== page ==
This blog was written with Jildemarie Brouwer, Akvo's agriculture and data expert.
When looking at farmers all over the world, 84% are smallholders. Although their land plots are small, they contribute substantially to global food chains. Paradoxically, these farmers are also among the poorest groups in the world. To ensure global food stability and improve social justice, it is important to identify what factors cause their low-income levels and to leverage drivers of income for smallholders worldwide.
Smallholder farmers are also a diverse group that differ in several ways: the country and region they live in, the crops they produce, their household composition, access to finance, gender, farm size, etc. It is essential to capture this diversity when determining what interventions can leverage the income of a group of farmers. The process of defining this diversity by dividing the farmers into meaningful groups is called segmentation. In practice, this may mean you do not automatically use the common approach for dividing farmers into groups, namely by gender, region, or farm size. Instead, you divide farmers into groups based on multiple variables that are carefully selected depending on the context. Proper segmentation will help you identify several meaningful groups in your datasets that contain farmers with different characteristics and needs, such that you can provide tailored recommendations for each group.
Implementing segmentation into your collected data is a challenge, since knowing the characteristics that actually distinguish a certain group is not easy and requires good knowledge of the situation and context. At Akvo, we dived into the possibilities of making this decision more data-driven through the application of cluster analysis. A handful of pilot cases gave some promising insights.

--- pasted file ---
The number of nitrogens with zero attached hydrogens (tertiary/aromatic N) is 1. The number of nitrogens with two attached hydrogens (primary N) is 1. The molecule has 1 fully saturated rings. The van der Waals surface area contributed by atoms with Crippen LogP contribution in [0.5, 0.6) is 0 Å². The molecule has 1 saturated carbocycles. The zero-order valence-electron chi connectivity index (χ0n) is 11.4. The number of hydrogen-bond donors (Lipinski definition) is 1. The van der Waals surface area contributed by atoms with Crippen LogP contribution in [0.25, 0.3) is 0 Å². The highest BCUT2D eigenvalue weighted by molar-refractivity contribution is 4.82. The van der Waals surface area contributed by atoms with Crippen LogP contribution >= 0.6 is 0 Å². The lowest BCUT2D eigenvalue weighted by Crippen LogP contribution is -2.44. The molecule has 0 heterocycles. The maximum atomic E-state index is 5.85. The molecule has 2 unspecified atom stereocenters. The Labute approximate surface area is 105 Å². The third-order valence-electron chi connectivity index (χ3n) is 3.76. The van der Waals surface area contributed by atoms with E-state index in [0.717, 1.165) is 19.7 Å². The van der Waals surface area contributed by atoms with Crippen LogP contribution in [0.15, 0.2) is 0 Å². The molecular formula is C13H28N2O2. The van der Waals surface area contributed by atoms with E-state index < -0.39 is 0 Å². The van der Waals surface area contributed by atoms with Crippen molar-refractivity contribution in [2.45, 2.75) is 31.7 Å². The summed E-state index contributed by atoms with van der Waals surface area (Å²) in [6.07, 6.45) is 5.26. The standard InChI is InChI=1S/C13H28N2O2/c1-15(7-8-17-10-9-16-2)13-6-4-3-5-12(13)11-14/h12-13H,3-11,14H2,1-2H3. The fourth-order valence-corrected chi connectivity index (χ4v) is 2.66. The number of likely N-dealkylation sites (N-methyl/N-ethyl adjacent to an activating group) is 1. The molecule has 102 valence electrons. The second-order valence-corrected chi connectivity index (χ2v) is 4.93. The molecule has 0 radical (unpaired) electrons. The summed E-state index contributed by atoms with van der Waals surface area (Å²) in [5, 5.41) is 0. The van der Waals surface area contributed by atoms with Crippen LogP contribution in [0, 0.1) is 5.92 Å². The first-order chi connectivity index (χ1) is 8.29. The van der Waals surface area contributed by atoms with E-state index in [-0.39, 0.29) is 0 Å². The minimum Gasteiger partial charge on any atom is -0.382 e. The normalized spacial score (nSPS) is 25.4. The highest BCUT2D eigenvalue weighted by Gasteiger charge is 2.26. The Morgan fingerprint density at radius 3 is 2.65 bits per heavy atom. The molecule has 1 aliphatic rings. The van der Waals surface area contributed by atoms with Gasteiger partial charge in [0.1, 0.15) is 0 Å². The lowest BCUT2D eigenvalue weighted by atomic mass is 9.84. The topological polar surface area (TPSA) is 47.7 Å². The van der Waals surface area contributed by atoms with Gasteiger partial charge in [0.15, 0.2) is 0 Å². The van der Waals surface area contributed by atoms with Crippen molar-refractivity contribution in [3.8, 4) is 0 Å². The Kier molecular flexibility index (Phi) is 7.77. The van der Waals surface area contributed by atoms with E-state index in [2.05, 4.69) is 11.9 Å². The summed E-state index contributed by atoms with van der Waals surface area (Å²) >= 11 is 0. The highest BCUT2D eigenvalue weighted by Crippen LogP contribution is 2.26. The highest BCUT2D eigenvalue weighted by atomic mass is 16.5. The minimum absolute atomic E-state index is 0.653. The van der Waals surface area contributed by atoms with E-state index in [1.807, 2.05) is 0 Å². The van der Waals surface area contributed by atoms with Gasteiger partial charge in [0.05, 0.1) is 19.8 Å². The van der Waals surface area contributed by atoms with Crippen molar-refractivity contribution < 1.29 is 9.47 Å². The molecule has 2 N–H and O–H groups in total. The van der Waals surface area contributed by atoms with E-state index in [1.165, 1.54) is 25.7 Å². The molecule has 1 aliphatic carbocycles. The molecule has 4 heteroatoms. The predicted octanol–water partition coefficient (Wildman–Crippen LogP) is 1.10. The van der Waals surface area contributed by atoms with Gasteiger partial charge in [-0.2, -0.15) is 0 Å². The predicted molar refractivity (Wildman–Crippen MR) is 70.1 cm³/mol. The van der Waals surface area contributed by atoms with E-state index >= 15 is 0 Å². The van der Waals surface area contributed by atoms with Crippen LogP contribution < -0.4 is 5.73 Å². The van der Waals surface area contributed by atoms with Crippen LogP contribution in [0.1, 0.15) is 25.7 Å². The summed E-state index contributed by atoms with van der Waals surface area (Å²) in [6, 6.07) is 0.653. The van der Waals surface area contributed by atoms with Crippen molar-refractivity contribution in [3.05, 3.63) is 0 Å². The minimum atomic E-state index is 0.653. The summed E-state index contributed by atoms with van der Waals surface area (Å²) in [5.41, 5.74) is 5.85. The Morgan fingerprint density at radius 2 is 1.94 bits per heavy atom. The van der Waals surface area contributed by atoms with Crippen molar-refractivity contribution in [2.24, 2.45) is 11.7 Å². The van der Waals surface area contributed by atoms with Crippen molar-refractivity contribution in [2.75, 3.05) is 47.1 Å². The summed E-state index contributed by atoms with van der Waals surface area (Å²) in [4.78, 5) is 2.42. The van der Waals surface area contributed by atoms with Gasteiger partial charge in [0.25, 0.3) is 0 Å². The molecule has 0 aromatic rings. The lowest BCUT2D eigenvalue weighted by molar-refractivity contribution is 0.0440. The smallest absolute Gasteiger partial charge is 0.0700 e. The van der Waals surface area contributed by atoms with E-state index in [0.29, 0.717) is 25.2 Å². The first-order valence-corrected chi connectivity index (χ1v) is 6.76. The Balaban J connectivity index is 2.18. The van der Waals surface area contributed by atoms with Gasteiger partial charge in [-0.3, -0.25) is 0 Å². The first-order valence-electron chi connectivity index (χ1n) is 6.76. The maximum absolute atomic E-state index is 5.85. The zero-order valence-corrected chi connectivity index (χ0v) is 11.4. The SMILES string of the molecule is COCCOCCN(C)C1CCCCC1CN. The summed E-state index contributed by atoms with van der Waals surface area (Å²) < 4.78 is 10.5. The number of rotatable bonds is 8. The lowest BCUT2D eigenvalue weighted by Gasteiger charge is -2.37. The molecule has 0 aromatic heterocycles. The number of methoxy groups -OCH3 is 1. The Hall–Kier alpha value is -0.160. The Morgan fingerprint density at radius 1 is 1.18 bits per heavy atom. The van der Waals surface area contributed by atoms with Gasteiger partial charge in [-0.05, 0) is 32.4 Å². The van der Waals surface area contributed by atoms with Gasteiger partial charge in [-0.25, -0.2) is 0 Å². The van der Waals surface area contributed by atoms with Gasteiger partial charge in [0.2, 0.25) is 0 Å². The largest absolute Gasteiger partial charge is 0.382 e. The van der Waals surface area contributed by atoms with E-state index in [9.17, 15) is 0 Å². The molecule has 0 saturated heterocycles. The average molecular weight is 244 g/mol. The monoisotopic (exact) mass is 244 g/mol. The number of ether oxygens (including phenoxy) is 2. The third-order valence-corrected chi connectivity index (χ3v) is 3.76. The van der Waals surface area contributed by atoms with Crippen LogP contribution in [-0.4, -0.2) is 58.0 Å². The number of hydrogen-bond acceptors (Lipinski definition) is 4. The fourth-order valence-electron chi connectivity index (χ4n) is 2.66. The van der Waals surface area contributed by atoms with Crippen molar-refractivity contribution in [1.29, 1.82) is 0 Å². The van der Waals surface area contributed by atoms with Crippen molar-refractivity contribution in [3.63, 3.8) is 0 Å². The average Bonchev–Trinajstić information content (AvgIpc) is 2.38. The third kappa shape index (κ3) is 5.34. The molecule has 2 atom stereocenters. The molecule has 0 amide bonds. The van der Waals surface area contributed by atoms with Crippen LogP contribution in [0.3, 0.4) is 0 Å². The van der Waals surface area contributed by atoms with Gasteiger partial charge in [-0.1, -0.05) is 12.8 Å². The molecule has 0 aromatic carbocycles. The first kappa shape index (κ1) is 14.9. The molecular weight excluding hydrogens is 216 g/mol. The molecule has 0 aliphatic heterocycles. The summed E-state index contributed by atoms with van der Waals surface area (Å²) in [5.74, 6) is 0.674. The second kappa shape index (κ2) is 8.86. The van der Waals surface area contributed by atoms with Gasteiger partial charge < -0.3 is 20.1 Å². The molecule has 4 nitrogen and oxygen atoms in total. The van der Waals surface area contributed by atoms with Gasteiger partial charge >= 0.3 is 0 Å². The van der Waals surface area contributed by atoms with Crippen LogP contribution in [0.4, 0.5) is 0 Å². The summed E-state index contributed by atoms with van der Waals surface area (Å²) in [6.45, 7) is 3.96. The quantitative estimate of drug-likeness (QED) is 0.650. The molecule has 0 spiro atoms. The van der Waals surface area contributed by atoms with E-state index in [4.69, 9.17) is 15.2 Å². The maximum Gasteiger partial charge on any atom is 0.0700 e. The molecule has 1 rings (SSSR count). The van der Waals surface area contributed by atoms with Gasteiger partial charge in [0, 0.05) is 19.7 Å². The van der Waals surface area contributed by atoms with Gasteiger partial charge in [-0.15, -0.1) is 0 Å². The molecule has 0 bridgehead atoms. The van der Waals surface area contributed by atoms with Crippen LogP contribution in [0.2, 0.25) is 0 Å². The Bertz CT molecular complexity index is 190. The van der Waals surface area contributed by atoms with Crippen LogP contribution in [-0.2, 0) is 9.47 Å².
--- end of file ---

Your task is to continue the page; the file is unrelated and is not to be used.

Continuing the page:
What is cluster analysis?
Cluster analysis is an exploratory technique to discover patterns in data not apparent to the human eye. It detects the sets of data points that are most similar to each other and groups them together in clusters. For example, the outcome of clustering analysis could be a segmentation of farmers in terms of farm size, crop diversification, and age.
Using cluster analysis for segmentation
The challenge of applying cluster analysis is that there are many different algorithms producing different outcomes. To overcome this and make the procedure more robust, Akvo uses a mixed approach where advanced clustering is combined with relevant domain expert knowledge. In the past months, we’ve applied this approach using several pilot cases in collaboration with our partners.